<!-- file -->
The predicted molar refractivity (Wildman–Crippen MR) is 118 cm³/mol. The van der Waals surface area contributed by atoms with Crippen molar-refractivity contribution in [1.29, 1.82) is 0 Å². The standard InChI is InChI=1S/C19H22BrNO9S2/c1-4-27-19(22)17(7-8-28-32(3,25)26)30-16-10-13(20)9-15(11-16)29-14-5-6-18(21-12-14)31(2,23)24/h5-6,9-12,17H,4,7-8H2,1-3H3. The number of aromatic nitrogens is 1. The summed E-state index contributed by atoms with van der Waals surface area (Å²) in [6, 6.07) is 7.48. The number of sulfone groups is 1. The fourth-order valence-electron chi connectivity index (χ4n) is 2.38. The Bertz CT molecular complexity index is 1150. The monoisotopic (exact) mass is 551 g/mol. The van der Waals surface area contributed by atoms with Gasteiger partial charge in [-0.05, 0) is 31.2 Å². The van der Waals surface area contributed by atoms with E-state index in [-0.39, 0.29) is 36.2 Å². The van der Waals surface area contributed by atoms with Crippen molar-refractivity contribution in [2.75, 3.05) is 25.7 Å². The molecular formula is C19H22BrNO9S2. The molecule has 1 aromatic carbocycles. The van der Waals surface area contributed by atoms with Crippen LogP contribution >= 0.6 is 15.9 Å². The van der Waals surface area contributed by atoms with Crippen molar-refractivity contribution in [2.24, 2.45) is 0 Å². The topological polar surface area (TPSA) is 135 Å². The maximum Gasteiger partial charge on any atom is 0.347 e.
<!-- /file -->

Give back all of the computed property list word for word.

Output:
The predicted molar refractivity (Wildman–Crippen MR) is 118 cm³/mol. The van der Waals surface area contributed by atoms with Crippen molar-refractivity contribution in [1.29, 1.82) is 0 Å². The standard InChI is InChI=1S/C19H22BrNO9S2/c1-4-27-19(22)17(7-8-28-32(3,25)26)30-16-10-13(20)9-15(11-16)29-14-5-6-18(21-12-14)31(2,23)24/h5-6,9-12,17H,4,7-8H2,1-3H3. The number of aromatic nitrogens is 1. The summed E-state index contributed by atoms with van der Waals surface area (Å²) in [6, 6.07) is 7.48. The number of sulfone groups is 1. The fourth-order valence-electron chi connectivity index (χ4n) is 2.38. The Bertz CT molecular complexity index is 1150. The monoisotopic (exact) mass is 551 g/mol. The van der Waals surface area contributed by atoms with Gasteiger partial charge in [-0.05, 0) is 31.2 Å². The van der Waals surface area contributed by atoms with E-state index in [-0.39, 0.29) is 36.2 Å². The van der Waals surface area contributed by atoms with Crippen molar-refractivity contribution in [2.75, 3.05) is 25.7 Å². The molecular formula is C19H22BrNO9S2. The molecule has 1 aromatic carbocycles. The van der Waals surface area contributed by atoms with Crippen LogP contribution >= 0.6 is 15.9 Å². The van der Waals surface area contributed by atoms with Crippen molar-refractivity contribution in [2.24, 2.45) is 0 Å². The topological polar surface area (TPSA) is 135 Å². The maximum Gasteiger partial charge on any atom is 0.347 e.